We'll take an in-depth look at the Z77's USB 3.0 performance in a moment. For now, you should know that USAP support requires compatible devices, which are relatively rare. We hear that Windows 8 will offer native USAP support, so that should encourage device makers to get on board. In the meantime, the Intel controller is backward-compatible with older USB devices. It's been blessed by the USB-IF governing body and by Microsoft's WHQL department.
The rest of the Z77's block diagram is mostly old news, save for next-gen CPU features we aren't supposed to discuss (Ivy Bridge will support PCIe 3.0, for instance) and a few "responsiveness technologies" largely inherited from Intel's mobile division. Rapid Start and Smart Connect fall under that umbrella. The former promises faster system standby and resume times for SSD users, while the latter will periodically wake a sleeping system to synchronize with email and social media services.
While it's tempting to chide Intel for not adding more 6Gbps SATA ports to the Z77, I can understand why the company might be playing it safe with the new platform's primary storage controller. The first batch of Sandy Bridge chipsets was famously sunk by a Serial ATA bug so serious Intel had to halt shipments and re-spin the silicon. Then, this fall, the high-end X79 platform arrived minus the expanded 6Gbps SATA and SAS connectivity many were expecting. The extra storage logic was still there, but Intel couldn't get it working properly in time for Sandy Bridge-E's November debut, so it was disabled in hardware.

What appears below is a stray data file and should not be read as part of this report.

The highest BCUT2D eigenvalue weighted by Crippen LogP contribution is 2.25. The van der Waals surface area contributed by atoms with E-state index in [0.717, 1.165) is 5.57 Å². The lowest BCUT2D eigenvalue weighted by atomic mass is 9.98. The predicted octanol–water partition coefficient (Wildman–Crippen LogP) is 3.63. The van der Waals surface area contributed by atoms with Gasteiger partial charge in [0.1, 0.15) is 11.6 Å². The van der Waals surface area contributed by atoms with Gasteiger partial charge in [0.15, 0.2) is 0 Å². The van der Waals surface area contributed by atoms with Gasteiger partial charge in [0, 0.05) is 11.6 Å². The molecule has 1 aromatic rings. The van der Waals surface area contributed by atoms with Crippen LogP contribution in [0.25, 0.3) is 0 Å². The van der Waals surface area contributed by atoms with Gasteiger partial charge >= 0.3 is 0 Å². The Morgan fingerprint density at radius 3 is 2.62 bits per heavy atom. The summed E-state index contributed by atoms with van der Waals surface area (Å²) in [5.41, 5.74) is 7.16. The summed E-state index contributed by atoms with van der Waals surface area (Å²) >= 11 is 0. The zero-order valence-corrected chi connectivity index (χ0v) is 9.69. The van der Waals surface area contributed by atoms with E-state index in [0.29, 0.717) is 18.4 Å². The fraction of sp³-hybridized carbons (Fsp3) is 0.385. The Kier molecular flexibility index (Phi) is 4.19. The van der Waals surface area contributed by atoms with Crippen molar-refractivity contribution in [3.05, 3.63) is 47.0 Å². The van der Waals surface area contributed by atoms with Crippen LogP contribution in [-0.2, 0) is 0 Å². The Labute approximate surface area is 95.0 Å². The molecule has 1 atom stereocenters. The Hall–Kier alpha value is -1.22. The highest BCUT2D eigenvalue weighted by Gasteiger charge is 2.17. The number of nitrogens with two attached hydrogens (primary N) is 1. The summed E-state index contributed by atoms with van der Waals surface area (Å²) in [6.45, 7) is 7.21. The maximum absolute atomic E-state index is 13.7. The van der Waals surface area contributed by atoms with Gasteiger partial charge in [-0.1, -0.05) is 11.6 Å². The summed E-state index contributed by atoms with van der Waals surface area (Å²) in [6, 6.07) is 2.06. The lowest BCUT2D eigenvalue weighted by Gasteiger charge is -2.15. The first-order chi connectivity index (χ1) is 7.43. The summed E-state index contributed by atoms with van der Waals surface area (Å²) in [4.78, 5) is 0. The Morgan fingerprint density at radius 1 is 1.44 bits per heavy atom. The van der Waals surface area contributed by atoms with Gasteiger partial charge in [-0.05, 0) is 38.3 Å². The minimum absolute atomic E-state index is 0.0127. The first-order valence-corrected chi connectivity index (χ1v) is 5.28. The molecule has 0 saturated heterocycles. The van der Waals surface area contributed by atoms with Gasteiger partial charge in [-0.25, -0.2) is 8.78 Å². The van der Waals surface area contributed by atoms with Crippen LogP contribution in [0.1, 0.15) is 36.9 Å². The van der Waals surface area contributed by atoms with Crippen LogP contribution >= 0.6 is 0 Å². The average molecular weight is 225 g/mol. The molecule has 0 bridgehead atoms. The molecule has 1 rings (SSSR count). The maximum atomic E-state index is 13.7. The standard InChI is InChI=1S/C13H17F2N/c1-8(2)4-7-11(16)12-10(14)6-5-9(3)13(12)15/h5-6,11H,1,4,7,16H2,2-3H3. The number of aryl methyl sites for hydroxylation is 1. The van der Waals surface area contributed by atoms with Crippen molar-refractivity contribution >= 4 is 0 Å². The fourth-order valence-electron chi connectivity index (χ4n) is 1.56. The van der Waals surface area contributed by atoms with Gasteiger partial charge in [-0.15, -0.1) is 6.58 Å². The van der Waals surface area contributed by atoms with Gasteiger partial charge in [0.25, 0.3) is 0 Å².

The fact is that even most power users won't need more than a couple of 6Gbps SATA ports. (Just because your mechanical hard drive has a 6Gbps interface doesn't mean it needs the extra bandwidth.) Besides, the Z77 and its accompanying CPU have plenty of PCI Express connectivity for more exotic SSDs.
Pick your poison
To get a sense of how the Z77 Express has been implemented by motherboard makers, we've rounded up three models from Asus, Gigabyte, and MSI. Before we dive into more detail with each board, here's a quick look at their particulars:
|Asus P8Z77-V||Gigabyte Z77X-UD3H||MSI Z77A-GD65|
|DIMM slots||4 DDR3||4 DDR3||4 DDR3|
|Expansion slots||2 PCIe 3.0 x16
1 PCIe 2.0 x16 (x4)
2 PCIe 2.0 x1
|2 PCIe 3.0 x16
1 PCIe 2.0 x16 (x4)
3 PCIe 2.0 x1
|2 PCIe 3.0 x16
1 PCIe 3.0 x16 (x4)
4 PCIe 2.0 x1
|Gigabit Ethernet||Intel 82579V||Atheros AR8151||Intel 82579V|
|Auxiliary USB 3.0||ASMedia ASM1042||VIA VL800||NA|
|Auxiliary SATA||ASMedia ASM1061||Marvell 88SE9172||ASMedia ASM1061|
|Audio||Realtek ALC892||VIA VT2021||Realtek ALC898|
|Warranty||Three years||Three years||Three years|
Each board has a slightly different slot layout. Only the MSI Z77A-GD65 supports FireWire (and then only via an internal connector), and the Asus P8Z77-V is the lone example with integrated Wi-Fi. All of the boards have at least one auxiliary storage controller, but that role is filled by a number of different chips. We also see some variety on the audio and Gigabit Ethernet fronts.
Motherboard makers have become better at differentiating their products in ways that can't be easily distilled down to a specifications table. Let's take a closer look at each of the boards to see what makes them unique.
|An update on Radeon R9 290X variance||29|
|Ubisoft's Snowdrop engine makes The Division look incredible||74|
|No Man's Sky has procedurally generated planets, looks amazing||49|
|Samsung brings 840 EVO to mSATA, drops new firmware for 2.5'' version||14|
|Next Windows release could be more desktop-friendly||153|
|Asus teases custom Radeon R9 290X with DirectCU II cooler||67|
|Report: NSA put agents in World of Warcraft, Second Life||80|
|Bay Trail could power $99 Android tablets||31|
|Rumor: Google cooking up Nexus TV box||41|